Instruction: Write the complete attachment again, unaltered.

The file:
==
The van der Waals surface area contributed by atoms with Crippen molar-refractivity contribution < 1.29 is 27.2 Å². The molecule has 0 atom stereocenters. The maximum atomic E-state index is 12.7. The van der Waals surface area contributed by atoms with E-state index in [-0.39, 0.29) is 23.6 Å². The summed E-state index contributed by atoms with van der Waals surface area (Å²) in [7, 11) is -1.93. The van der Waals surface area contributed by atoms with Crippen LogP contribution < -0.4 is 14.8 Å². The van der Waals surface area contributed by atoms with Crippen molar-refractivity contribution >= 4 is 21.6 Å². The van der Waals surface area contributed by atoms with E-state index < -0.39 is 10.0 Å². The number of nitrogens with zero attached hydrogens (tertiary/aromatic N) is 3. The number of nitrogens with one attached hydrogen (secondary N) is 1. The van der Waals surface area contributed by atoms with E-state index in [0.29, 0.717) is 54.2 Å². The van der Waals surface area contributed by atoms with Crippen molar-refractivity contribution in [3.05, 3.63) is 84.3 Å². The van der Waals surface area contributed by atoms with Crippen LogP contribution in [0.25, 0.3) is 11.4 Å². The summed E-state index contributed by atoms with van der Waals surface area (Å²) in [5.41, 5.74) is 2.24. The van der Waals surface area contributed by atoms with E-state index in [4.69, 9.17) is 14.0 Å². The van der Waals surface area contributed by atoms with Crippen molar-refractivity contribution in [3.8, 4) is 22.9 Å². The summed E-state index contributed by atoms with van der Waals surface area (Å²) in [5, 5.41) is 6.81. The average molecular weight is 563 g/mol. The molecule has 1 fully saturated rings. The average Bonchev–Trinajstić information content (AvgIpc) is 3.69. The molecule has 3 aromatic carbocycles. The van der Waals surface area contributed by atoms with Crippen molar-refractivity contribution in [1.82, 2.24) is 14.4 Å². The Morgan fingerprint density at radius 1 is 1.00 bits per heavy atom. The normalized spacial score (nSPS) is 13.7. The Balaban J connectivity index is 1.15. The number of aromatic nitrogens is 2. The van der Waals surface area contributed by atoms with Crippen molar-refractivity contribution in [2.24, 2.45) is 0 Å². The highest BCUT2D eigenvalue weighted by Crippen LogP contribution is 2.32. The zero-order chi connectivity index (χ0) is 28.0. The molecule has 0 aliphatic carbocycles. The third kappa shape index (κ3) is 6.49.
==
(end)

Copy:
The van der Waals surface area contributed by atoms with Crippen molar-refractivity contribution < 1.29 is 27.2 Å². The molecule has 0 atom stereocenters. The maximum atomic E-state index is 12.7. The van der Waals surface area contributed by atoms with E-state index in [-0.39, 0.29) is 23.6 Å². The summed E-state index contributed by atoms with van der Waals surface area (Å²) in [7, 11) is -1.93. The van der Waals surface area contributed by atoms with Crippen LogP contribution < -0.4 is 14.8 Å². The van der Waals surface area contributed by atoms with Crippen molar-refractivity contribution >= 4 is 21.6 Å². The van der Waals surface area contributed by atoms with E-state index < -0.39 is 10.0 Å². The number of nitrogens with zero attached hydrogens (tertiary/aromatic N) is 3. The number of nitrogens with one attached hydrogen (secondary N) is 1. The van der Waals surface area contributed by atoms with E-state index in [0.29, 0.717) is 54.2 Å². The van der Waals surface area contributed by atoms with Crippen molar-refractivity contribution in [3.05, 3.63) is 84.3 Å². The van der Waals surface area contributed by atoms with Crippen LogP contribution in [0.25, 0.3) is 11.4 Å². The summed E-state index contributed by atoms with van der Waals surface area (Å²) in [5.41, 5.74) is 2.24. The van der Waals surface area contributed by atoms with E-state index in [4.69, 9.17) is 14.0 Å². The van der Waals surface area contributed by atoms with Crippen molar-refractivity contribution in [3.8, 4) is 22.9 Å². The summed E-state index contributed by atoms with van der Waals surface area (Å²) in [5, 5.41) is 6.81. The average molecular weight is 563 g/mol. The molecule has 1 fully saturated rings. The average Bonchev–Trinajstić information content (AvgIpc) is 3.69. The molecule has 3 aromatic carbocycles. The van der Waals surface area contributed by atoms with Crippen molar-refractivity contribution in [1.82, 2.24) is 14.4 Å². The Morgan fingerprint density at radius 1 is 1.00 bits per heavy atom. The normalized spacial score (nSPS) is 13.7. The Balaban J connectivity index is 1.15. The number of aromatic nitrogens is 2. The van der Waals surface area contributed by atoms with Crippen molar-refractivity contribution in [2.24, 2.45) is 0 Å². The highest BCUT2D eigenvalue weighted by Crippen LogP contribution is 2.32. The zero-order chi connectivity index (χ0) is 28.0. The molecule has 0 aliphatic carbocycles. The third kappa shape index (κ3) is 6.49.